Background: With continued popularity of complementary and alternative medicine (CAM) therapies for children, their safety and effectiveness are of high concern for both CAM and conventional therapy providers. Chiropractic is the most popular form of practitioner-based CAM therapies for children.
Objective: The objective of this study was to describe the practice of pediatric chiropractic, including its safety and effectiveness.
Design: This study used a cross-sectional survey.
Setting: A practice-based research network was used for this study.
Patients/participants: Participants were chiropractors and parents of pediatric patients (aged < or =18 years) attending chiropractic visits ranging from one to 12 visits.
Intervention: This is a survey study. No interventions were rendered in the completion of this study.
Main outcome measures: Demographics, clinical presentations, treatment-associated aggravations, complications and improvements.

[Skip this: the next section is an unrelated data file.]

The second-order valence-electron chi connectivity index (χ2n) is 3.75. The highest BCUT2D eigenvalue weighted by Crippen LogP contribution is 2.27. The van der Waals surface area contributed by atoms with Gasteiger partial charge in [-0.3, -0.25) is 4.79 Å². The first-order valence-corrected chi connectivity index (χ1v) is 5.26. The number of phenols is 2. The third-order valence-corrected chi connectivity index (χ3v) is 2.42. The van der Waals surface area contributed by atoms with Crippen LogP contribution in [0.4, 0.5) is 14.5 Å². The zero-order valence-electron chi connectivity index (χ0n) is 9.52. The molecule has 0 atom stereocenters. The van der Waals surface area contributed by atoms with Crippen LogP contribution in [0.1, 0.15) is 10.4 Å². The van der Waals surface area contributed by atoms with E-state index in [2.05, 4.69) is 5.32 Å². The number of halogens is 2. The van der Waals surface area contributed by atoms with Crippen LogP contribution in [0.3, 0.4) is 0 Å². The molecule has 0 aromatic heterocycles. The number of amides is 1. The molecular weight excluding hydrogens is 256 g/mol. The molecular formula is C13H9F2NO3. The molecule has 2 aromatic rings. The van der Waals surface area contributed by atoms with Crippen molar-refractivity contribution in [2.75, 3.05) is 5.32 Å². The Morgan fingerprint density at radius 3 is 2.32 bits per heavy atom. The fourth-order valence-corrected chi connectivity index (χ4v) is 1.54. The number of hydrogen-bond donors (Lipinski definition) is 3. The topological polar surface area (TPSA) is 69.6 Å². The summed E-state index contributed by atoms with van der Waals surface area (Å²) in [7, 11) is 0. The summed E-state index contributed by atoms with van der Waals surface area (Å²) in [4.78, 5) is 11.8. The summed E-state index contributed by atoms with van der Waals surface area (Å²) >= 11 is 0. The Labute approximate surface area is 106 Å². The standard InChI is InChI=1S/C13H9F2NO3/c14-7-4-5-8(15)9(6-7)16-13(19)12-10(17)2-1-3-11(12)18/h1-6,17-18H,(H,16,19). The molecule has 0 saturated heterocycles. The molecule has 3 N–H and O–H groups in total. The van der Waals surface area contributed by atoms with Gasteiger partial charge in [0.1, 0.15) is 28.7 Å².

Results: The indicated primary reason for chiropractic care of children was "wellness care." With respect to condition-based presentations, musculoskeletal conditions were the most common, in addition to nonmusculoskeletal conditions of childhood. The most common techniques used were diversified technique, Gonstead technique, Thompson technique, and activator methods. Treatment-associated complications were not indicated by the chiropractic and parent responders. Chiropractor responders indicated three adverse events per 5,438 office visits from the treatment of 577 children. The parent responders indicated two adverse events from 1,735 office visits involving the care of 239 children. Both sets of responders indicated a high rate of improvement with respect to the children's presenting complaints, in addition to salutary effects unrelated to the children's initial clinical presentations.